Global production of molybdenum in 2014 reached a new high of 583.7 million lbs, up from the previous year’s record of 543.2 million lbs, according to figure released by the International Molybdenum Association (IMOA). The full year figures also show global molybdenum use at 559 million lbs, breaking the previous year’s record high of 537.7 million lbs.

 The greatest usage of molybdenum in 2014 was in China, where use increased from 196.2 million lbs in 2013 to 202 million lbs in 2014. Europe recorded the second biggest share with 143.4 million lbs, up from 140.4 million lbs in 2013. Japan and USA were joint third largest users by region, recording 59.7 million lbs each. Usage in the CIS was 24.6 million lbs, with other countries together totalling 69.7 million lbs.

China biggest producer

 China was also the biggest molybdenum producing area in 2014, with output increasing to 200.6 million lbs, up 3% from 194.9 million lbs in 2013. Production in North America rose from 181.3 million lbs in 2013 to 193.2 million lbs in 2014. South America was the third largest producing region, accounting for 147.5 million lbs in 2014, up 15% from 128 million lbs in 2013. Production in other countries increased from 39 million lbs in 2013 to 42.3 million lbs in 2014.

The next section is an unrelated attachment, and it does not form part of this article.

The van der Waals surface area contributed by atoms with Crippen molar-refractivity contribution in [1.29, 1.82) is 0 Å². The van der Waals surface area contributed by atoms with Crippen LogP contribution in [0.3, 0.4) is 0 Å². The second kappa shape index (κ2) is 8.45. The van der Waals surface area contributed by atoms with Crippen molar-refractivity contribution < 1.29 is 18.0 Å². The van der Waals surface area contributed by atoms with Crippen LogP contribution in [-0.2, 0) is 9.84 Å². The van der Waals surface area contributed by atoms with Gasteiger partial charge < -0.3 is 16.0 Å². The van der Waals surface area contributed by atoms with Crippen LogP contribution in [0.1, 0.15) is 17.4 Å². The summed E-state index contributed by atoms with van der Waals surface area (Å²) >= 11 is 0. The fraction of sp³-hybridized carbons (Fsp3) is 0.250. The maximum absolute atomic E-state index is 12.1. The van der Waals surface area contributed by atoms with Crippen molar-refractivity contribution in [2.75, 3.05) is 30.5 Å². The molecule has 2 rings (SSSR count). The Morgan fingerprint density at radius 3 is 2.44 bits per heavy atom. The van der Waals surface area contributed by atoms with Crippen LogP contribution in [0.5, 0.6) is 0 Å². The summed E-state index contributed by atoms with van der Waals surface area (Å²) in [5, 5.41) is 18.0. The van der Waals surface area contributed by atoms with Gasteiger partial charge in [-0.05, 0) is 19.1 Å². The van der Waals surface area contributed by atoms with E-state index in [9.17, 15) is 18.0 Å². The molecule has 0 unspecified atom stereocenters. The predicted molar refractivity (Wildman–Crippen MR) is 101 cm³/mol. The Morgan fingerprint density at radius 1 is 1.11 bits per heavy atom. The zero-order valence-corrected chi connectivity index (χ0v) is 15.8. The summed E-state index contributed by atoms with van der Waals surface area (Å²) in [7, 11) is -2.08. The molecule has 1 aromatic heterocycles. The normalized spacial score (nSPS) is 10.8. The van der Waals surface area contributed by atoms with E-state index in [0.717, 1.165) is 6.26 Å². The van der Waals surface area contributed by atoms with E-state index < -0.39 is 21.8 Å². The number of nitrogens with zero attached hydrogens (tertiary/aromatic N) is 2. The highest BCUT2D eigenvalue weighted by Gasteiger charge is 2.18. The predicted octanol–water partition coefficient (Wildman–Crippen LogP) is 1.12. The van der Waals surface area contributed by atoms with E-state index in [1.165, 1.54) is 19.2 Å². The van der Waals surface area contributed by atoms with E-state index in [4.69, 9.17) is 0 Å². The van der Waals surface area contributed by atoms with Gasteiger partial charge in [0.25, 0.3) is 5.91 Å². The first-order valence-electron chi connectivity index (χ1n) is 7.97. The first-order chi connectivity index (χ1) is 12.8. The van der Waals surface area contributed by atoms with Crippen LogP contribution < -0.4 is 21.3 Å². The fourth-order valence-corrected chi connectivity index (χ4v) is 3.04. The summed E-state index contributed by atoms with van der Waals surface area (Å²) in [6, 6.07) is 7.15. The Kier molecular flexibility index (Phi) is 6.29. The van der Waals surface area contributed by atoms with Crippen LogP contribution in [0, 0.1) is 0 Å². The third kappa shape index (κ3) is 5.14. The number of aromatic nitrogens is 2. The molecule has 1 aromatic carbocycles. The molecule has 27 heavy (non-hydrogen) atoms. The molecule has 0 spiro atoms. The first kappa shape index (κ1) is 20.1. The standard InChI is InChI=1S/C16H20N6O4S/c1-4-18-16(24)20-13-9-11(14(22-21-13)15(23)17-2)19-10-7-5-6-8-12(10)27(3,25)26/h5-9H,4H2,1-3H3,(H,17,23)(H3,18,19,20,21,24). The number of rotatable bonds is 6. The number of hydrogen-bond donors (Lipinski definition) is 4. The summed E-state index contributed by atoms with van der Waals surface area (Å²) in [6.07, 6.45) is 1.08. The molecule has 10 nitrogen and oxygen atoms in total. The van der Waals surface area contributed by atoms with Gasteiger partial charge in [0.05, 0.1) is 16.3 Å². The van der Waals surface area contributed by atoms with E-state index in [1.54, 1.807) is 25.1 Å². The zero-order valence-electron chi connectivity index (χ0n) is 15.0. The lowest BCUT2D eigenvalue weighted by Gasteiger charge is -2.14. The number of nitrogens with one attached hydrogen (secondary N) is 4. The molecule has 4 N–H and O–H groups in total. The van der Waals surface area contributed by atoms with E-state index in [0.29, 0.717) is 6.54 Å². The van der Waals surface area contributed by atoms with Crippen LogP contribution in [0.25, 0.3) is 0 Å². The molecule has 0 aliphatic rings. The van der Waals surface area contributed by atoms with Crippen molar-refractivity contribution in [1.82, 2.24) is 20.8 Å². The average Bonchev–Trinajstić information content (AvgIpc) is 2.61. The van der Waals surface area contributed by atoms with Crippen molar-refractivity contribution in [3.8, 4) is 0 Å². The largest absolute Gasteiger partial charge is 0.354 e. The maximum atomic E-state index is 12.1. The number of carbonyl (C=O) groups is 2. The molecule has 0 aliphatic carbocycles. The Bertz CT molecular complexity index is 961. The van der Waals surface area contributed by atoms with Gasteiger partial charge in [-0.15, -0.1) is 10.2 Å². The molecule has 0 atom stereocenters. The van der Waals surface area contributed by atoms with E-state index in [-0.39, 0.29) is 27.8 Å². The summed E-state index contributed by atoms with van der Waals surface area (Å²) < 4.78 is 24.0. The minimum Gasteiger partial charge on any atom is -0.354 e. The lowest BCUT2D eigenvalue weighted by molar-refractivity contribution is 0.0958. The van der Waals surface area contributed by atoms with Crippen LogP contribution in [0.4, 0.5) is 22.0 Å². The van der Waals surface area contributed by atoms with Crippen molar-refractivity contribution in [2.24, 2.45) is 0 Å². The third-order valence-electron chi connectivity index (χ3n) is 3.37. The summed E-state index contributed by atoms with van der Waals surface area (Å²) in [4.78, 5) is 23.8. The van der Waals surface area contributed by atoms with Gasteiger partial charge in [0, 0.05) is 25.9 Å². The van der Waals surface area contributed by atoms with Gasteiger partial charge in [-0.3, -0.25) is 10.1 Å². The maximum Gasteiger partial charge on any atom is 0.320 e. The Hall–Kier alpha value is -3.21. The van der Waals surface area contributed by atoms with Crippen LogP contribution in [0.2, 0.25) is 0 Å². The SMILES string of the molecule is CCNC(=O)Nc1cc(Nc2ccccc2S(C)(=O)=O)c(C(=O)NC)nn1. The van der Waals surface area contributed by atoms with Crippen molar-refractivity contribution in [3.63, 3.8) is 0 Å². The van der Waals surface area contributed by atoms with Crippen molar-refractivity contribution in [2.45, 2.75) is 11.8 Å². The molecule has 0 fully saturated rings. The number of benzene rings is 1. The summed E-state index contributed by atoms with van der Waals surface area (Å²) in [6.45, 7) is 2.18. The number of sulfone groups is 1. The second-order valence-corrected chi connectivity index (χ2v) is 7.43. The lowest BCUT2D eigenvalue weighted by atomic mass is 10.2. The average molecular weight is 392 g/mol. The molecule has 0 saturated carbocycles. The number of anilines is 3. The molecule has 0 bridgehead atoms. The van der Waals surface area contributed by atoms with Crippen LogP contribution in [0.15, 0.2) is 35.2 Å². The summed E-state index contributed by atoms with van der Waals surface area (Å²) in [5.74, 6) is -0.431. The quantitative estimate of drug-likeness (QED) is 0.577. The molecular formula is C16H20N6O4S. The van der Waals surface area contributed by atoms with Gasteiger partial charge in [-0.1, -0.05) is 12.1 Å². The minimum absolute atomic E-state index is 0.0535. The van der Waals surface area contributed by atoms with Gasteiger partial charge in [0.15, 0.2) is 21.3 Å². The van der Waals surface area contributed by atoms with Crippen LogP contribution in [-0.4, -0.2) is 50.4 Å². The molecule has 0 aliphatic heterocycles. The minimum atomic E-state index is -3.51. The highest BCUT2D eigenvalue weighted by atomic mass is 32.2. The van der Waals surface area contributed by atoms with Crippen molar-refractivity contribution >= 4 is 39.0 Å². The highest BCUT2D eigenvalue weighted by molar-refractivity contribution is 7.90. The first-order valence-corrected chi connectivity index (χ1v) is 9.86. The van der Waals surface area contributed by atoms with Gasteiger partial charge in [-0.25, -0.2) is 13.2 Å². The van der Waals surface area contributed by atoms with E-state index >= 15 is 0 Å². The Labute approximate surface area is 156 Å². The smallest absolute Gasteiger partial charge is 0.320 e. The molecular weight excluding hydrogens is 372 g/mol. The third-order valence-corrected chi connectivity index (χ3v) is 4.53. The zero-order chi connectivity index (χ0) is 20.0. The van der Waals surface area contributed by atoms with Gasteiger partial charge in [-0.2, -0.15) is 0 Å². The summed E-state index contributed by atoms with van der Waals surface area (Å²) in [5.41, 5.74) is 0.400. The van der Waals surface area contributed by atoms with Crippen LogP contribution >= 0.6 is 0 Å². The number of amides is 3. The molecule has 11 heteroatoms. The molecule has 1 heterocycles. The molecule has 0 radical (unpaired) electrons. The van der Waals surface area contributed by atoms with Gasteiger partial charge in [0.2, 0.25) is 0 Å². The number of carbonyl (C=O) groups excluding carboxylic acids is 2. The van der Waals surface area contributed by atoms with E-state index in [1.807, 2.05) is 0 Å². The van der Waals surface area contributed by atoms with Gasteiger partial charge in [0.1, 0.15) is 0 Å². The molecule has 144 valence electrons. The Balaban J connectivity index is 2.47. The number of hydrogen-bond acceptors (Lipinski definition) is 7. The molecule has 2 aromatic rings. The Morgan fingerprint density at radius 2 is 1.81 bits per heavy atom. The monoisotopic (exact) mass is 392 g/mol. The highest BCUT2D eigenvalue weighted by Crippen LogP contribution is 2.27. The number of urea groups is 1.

New figures for the fourth quarter of 2014, also released, saw total molybdenum production fall slightly, from 153.8 million lbs in Q3 to 148.1 in Q4. China’s molybdenum production increased from 51.1 in the third quarter of 2014 to 55.8 million lbs in Q4. North American production fell from 54.9 million lbs in Q3 to 42.7 in Q4, whilst South America’s rose from 37.2 million lbs in Q3 to 39.9 in Q4.

 Global usage fell from 139.8 million lbs in Q3 to 136.2 in Q4. Usage in China decreased fractionally, from 50.7 million lbs in Q3 to 50.1 in Q4. Usage in Europe also fell slightly, from 34.7 million lbs in Q3 to 33.5 in Q4. Usage in USA and Japan was 15.2 and 14 million lbs respectively in Q4.

‘These figures indicate that molybdenum use remained buoyant throughout 2014,’ said Tim Outteridge, IMOA’s Secretary-Genera. ‘Figures for both production and use reached new highs again in 2014.’

This story is reprinted from material from IMOA, with editorial changes made by Materials Today. The views expressed in this article do not necessarily represent those of Elsevier.